Lessons, musings and advice from the author of ‘The Life I Won’
As a creative you are already in an industry which struggles to attract a pay-check much above the poverty line. I decided to do some research about exactly why it is that creative entrepreneurs face so many challenges in business. I was horrified to find that the advice out there is really limited and continues to drive creatives such as artists down the same old rabbit hole. There are so few people who can offer sound business advice that actually applies to artists.
I saw things like ‘be prepared to compromise on your style’; ‘take any commission and diversify’ ‘be flexible with your pricing’. I was shocked, but I understood why this advice prevails, it is because society puts people in boxes and likes to keep them there. How dare you try to break the mould! You must do what people have always done!! Well, I am fed up with reading the same old crap and I want to smash down those beliefs and create new ones. Creative people have the capacity to be great entrepreneurs when they seek out and follow advice that unlocks their zone of genius and teaches them how to do business.
There doesn’t have to be straight lines of accountants; doctors; teachers; artists who all fit the traditional job description and follow the same path. The very word entrepreneur gives you licence to create! You have the duty to write your own job description; future; earnings potential and not listen to ‘the man’ telling you what you should be and how you should do things.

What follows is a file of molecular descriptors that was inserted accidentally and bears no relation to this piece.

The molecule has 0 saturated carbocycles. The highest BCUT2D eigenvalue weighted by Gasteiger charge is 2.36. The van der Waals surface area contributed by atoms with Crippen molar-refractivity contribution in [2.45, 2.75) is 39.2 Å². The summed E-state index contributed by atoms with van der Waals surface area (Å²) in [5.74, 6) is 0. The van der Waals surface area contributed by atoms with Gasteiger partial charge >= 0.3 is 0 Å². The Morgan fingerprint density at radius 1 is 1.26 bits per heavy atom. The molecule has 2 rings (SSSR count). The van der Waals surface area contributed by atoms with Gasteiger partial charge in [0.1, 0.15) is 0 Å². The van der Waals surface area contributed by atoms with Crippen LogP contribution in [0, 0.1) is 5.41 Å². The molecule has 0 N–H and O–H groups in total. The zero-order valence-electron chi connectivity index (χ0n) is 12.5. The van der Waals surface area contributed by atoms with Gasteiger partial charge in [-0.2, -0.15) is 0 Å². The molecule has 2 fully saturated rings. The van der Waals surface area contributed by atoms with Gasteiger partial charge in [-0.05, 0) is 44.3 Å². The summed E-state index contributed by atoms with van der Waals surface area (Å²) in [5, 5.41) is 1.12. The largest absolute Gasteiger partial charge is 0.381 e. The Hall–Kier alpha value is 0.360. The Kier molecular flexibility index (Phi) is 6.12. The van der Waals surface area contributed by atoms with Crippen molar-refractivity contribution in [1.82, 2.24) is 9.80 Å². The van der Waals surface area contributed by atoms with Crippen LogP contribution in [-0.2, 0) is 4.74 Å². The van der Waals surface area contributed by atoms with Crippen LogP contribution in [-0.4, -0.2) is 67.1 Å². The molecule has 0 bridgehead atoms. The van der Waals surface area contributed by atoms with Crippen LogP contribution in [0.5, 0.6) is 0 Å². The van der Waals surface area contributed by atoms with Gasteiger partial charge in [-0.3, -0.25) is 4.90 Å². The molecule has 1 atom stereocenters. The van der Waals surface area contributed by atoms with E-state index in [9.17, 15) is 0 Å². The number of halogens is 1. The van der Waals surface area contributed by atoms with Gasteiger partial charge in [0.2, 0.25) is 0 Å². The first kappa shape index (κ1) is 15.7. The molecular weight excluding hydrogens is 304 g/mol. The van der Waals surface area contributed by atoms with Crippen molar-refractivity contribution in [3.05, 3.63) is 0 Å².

So, let’s take a look at some of the challenges faced by creative entrepreneurs today and help to steer you in the right direction.
This is often a difficult area for creatives, the inconsistency of income. Selling work and then having to produce more work and then sell that. It feels like a vicious cycle and causes unpredictability. Much of the advice I found directed the creative towards diversifying their work, moving away from their core brand and values in order to make more money and manage their budget.
NO!!! This is not the answer.
Creating passive income streams by using knowledge in addition to talent is a much more aligned course of action. Many creative entrepreneurs just don’t know that there are more opportunities to make money other than creating a piece and selling it at a gallery or privately. Your brand and your niche are everything and monetising them via multiple income streams that don’t all require the entrepreneur to be present is what will bring more predictable affluence. When you are exchanging time for money, and art takes time, then you are very limited. In order to shore up and expand your earning capacity the entrepreneur must create passive income streams which make money while you sleep.
Successful people usually have a minimum of seven income streams. When you have this type of business model, if one income stream dries up, at least you know that you have money coming in from other sources, making budgeting less stressful. Know what you need to live on and create passive income to meet that level and then your more sporadic income from your creativity can be seen as disposable or savings income and used to plan for the future.
Here is my 5 ways to make more money as an artist FREEBIE
The number of creatives that I speak to that ‘hate marketing’ would surprise you. Yet without it you literally have no business. Some hit lucky and have volume followers and create a great income, but this really is the minority.